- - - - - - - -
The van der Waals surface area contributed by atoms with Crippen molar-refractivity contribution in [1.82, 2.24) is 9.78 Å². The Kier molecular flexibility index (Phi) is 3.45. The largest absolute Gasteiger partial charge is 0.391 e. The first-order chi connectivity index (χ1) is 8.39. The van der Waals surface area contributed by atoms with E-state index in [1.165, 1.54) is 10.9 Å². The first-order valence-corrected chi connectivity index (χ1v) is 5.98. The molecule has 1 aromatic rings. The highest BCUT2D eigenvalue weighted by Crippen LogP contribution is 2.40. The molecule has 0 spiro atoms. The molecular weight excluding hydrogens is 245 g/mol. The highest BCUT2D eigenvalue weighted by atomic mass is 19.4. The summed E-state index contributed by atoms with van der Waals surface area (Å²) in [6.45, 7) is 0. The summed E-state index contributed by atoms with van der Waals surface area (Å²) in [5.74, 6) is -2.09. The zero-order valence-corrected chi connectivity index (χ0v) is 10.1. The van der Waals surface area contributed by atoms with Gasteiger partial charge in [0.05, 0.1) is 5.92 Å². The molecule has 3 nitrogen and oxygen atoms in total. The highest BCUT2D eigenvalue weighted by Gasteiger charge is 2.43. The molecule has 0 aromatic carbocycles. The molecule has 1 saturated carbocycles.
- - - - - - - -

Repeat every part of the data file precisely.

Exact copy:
The van der Waals surface area contributed by atoms with Crippen molar-refractivity contribution in [1.82, 2.24) is 9.78 Å². The Kier molecular flexibility index (Phi) is 3.45. The largest absolute Gasteiger partial charge is 0.391 e. The first-order chi connectivity index (χ1) is 8.39. The van der Waals surface area contributed by atoms with E-state index in [1.165, 1.54) is 10.9 Å². The first-order valence-corrected chi connectivity index (χ1v) is 5.98. The molecule has 1 aromatic rings. The highest BCUT2D eigenvalue weighted by Crippen LogP contribution is 2.40. The molecule has 0 spiro atoms. The molecular weight excluding hydrogens is 245 g/mol. The highest BCUT2D eigenvalue weighted by atomic mass is 19.4. The summed E-state index contributed by atoms with van der Waals surface area (Å²) in [6.45, 7) is 0. The summed E-state index contributed by atoms with van der Waals surface area (Å²) in [5.74, 6) is -2.09. The zero-order valence-corrected chi connectivity index (χ0v) is 10.1. The van der Waals surface area contributed by atoms with Gasteiger partial charge in [0.05, 0.1) is 5.92 Å². The molecule has 3 nitrogen and oxygen atoms in total. The highest BCUT2D eigenvalue weighted by Gasteiger charge is 2.43. The molecule has 0 aromatic carbocycles. The molecule has 1 saturated carbocycles.